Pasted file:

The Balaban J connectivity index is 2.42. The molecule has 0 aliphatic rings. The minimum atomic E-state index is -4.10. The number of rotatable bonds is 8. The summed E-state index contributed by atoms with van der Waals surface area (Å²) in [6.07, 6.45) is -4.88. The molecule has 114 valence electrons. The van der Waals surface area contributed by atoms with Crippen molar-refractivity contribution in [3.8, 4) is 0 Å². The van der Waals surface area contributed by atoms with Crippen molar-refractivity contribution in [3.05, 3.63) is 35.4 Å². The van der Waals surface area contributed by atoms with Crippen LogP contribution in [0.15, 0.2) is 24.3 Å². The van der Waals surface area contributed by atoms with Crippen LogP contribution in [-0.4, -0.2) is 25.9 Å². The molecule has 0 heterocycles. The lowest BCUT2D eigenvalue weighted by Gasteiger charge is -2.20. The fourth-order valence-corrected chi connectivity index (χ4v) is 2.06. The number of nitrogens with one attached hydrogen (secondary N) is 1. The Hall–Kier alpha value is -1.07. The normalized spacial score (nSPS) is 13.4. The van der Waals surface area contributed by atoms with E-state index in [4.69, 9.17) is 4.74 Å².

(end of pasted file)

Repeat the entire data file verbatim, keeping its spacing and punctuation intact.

The Balaban J connectivity index is 2.42. The molecule has 0 aliphatic rings. The minimum atomic E-state index is -4.10. The number of rotatable bonds is 8. The summed E-state index contributed by atoms with van der Waals surface area (Å²) in [6.07, 6.45) is -4.88. The molecule has 114 valence electrons. The van der Waals surface area contributed by atoms with Crippen molar-refractivity contribution in [3.8, 4) is 0 Å². The van der Waals surface area contributed by atoms with Crippen molar-refractivity contribution in [3.05, 3.63) is 35.4 Å². The van der Waals surface area contributed by atoms with Crippen LogP contribution in [0.15, 0.2) is 24.3 Å². The van der Waals surface area contributed by atoms with Crippen LogP contribution in [-0.4, -0.2) is 25.9 Å². The molecule has 0 heterocycles. The lowest BCUT2D eigenvalue weighted by Gasteiger charge is -2.20. The fourth-order valence-corrected chi connectivity index (χ4v) is 2.06. The number of nitrogens with one attached hydrogen (secondary N) is 1. The Hall–Kier alpha value is -1.07. The normalized spacial score (nSPS) is 13.4. The van der Waals surface area contributed by atoms with E-state index in [4.69, 9.17) is 4.74 Å².